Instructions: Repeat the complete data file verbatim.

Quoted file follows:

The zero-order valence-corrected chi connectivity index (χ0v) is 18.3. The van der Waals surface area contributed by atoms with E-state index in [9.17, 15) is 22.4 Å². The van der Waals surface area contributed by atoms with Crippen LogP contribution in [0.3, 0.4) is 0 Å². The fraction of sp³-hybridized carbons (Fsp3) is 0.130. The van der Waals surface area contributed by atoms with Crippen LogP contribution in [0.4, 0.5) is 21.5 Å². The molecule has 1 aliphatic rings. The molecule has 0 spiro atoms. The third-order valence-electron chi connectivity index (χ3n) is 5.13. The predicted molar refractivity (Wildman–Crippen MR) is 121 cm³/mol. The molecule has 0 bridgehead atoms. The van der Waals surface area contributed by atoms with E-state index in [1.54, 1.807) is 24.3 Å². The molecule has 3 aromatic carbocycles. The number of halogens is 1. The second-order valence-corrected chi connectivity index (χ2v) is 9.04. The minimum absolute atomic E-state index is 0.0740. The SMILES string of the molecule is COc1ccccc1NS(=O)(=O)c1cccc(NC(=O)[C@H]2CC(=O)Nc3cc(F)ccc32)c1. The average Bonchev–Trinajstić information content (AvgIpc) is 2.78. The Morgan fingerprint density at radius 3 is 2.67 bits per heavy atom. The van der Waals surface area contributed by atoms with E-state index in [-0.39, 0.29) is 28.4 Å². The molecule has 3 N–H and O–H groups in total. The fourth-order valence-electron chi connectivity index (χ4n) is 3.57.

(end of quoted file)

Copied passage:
The zero-order valence-corrected chi connectivity index (χ0v) is 18.3. The van der Waals surface area contributed by atoms with E-state index in [9.17, 15) is 22.4 Å². The van der Waals surface area contributed by atoms with Crippen LogP contribution in [0.3, 0.4) is 0 Å². The fraction of sp³-hybridized carbons (Fsp3) is 0.130. The van der Waals surface area contributed by atoms with Crippen LogP contribution in [0.4, 0.5) is 21.5 Å². The molecule has 1 aliphatic rings. The molecule has 0 spiro atoms. The third-order valence-electron chi connectivity index (χ3n) is 5.13. The predicted molar refractivity (Wildman–Crippen MR) is 121 cm³/mol. The molecule has 0 bridgehead atoms. The van der Waals surface area contributed by atoms with E-state index in [1.54, 1.807) is 24.3 Å². The molecule has 3 aromatic carbocycles. The number of halogens is 1. The second-order valence-corrected chi connectivity index (χ2v) is 9.04. The minimum absolute atomic E-state index is 0.0740. The SMILES string of the molecule is COc1ccccc1NS(=O)(=O)c1cccc(NC(=O)[C@H]2CC(=O)Nc3cc(F)ccc32)c1. The average Bonchev–Trinajstić information content (AvgIpc) is 2.78. The Morgan fingerprint density at radius 3 is 2.67 bits per heavy atom. The van der Waals surface area contributed by atoms with E-state index in [-0.39, 0.29) is 28.4 Å². The molecule has 3 N–H and O–H groups in total. The fourth-order valence-electron chi connectivity index (χ4n) is 3.57.